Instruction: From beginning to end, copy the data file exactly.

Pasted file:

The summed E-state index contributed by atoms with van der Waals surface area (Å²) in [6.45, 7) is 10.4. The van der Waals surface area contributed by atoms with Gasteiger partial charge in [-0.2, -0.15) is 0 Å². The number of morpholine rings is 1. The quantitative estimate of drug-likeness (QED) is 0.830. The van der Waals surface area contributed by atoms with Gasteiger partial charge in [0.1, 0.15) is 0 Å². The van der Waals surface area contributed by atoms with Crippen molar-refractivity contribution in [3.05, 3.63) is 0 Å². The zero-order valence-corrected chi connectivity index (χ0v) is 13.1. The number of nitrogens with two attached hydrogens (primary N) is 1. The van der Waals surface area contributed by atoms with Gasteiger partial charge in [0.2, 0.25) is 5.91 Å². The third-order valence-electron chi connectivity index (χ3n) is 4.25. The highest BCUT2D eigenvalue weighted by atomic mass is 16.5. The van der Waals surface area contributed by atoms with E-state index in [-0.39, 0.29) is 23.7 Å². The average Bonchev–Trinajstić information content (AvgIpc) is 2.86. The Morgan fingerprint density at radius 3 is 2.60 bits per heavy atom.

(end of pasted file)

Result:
The summed E-state index contributed by atoms with van der Waals surface area (Å²) in [6.45, 7) is 10.4. The van der Waals surface area contributed by atoms with Gasteiger partial charge in [-0.2, -0.15) is 0 Å². The number of morpholine rings is 1. The quantitative estimate of drug-likeness (QED) is 0.830. The van der Waals surface area contributed by atoms with Gasteiger partial charge in [0.1, 0.15) is 0 Å². The van der Waals surface area contributed by atoms with Crippen molar-refractivity contribution in [3.05, 3.63) is 0 Å². The zero-order valence-corrected chi connectivity index (χ0v) is 13.1. The number of nitrogens with two attached hydrogens (primary N) is 1. The van der Waals surface area contributed by atoms with Gasteiger partial charge in [0.2, 0.25) is 5.91 Å². The third-order valence-electron chi connectivity index (χ3n) is 4.25. The highest BCUT2D eigenvalue weighted by atomic mass is 16.5. The van der Waals surface area contributed by atoms with E-state index in [-0.39, 0.29) is 23.7 Å². The average Bonchev–Trinajstić information content (AvgIpc) is 2.86. The Morgan fingerprint density at radius 3 is 2.60 bits per heavy atom.